Later that night the two retired at an inn nearby. During the night the old carpenter had a dream. The old tree appeared to him and spoke: You want to compare me with your domesticated trees, like hawthorn, pear, apple or cherry or whatever else bears fruit for you? No sooner as they produce their crop for you they are abused and violated. You cut their branches and slice their bark. Thus their generosity is their own demise. By merit of their gifts, they endanger their own lives and rarely reach their ripe old age. Such is common practice. Therefore I have long since tried to be as useless as possible. You, mortal! What if I had some use to you – I would never have reached this age and size, I would have been cut down for my wood a long time ago. And besides, you and I are creatures alike, why should one creature pass judgment upon the usefulness of another? What do you, a mere mortal and useless human, know about the ‘useless’ trees?

When the carpenter woke from his dream the next morning he thought deeply about its message. When his apprentice later asked him why this tree, in particular, came to serve at the earth altar the carpenter answered: quiet, now, let’s not speak about it anymore. The tree chose to grow there because otherwise, those who did not know him would have abused him. Had he not grown by the earth altar surely he would have been cut down for his wood and died.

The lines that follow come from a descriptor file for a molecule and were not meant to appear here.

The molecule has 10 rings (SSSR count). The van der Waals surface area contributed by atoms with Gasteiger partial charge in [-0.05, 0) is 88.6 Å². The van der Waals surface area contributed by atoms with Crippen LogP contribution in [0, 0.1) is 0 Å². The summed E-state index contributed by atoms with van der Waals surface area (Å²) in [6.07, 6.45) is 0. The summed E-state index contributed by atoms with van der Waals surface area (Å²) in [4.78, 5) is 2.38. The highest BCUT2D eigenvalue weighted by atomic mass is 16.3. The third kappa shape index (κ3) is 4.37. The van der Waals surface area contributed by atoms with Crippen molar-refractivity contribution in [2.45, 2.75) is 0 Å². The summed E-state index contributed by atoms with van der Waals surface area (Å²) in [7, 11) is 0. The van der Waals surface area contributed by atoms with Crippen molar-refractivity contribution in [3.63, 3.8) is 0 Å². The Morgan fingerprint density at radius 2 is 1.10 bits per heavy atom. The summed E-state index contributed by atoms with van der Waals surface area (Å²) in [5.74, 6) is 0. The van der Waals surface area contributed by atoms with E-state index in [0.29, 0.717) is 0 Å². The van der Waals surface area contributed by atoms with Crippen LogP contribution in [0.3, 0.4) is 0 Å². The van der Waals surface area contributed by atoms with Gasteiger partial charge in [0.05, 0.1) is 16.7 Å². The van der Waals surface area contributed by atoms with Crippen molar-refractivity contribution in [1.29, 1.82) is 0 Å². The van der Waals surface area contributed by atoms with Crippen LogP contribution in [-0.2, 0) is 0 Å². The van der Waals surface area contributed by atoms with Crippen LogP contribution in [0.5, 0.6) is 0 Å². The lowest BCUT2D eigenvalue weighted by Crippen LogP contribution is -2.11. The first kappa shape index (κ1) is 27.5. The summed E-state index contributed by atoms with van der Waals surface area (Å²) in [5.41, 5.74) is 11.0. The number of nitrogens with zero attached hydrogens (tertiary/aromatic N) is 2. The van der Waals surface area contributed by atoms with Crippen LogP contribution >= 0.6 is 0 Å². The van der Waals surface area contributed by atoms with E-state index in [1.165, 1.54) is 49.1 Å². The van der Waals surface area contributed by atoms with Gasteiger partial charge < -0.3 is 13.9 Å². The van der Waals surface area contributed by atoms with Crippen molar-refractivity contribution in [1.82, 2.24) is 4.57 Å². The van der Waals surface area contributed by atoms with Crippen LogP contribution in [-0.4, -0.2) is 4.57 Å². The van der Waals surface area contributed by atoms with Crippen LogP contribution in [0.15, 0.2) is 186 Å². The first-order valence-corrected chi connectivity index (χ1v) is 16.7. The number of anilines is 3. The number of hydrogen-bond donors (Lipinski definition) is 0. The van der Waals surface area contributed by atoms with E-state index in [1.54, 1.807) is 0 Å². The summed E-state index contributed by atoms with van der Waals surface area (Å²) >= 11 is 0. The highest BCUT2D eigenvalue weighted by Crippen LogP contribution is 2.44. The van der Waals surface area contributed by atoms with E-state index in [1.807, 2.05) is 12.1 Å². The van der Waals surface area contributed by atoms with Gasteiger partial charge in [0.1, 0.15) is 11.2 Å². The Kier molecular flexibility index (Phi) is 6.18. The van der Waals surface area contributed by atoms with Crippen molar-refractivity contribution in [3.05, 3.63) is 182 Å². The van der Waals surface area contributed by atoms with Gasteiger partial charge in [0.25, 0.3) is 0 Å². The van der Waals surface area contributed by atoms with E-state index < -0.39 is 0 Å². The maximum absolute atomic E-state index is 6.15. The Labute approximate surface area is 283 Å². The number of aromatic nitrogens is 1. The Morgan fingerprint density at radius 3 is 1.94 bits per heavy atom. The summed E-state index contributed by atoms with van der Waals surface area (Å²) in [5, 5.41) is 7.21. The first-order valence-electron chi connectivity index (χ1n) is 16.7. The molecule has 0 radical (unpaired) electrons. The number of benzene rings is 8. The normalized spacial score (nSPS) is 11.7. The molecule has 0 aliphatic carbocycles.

We tend to place more value on the things that can be fashioned from plants than on nature herself, or the plants on which we depend. But, all of nature is sacred and has an innate and inalienable value, which it is not for us to judge. 

 

Burdock – Arctium Lappa

Burdock – Arctium Lappa

Foraging Burdock

Burdock may not be the prettiest herb, but it is certainly one of the most eye-catching: With its huge heart-shaped leaves that form an impressive rosette during the first year and tall stalk that forms in the second year often reaching a height of more than 5 ft tall, it is hard to overlook this plant. Even if you are oblivious to the plant-life around you, if you have a dog, chances are that you have at least made acquaintance with Burdock seeds. The sticky burs cling to fur by little hooks and are quite difficult to brush out.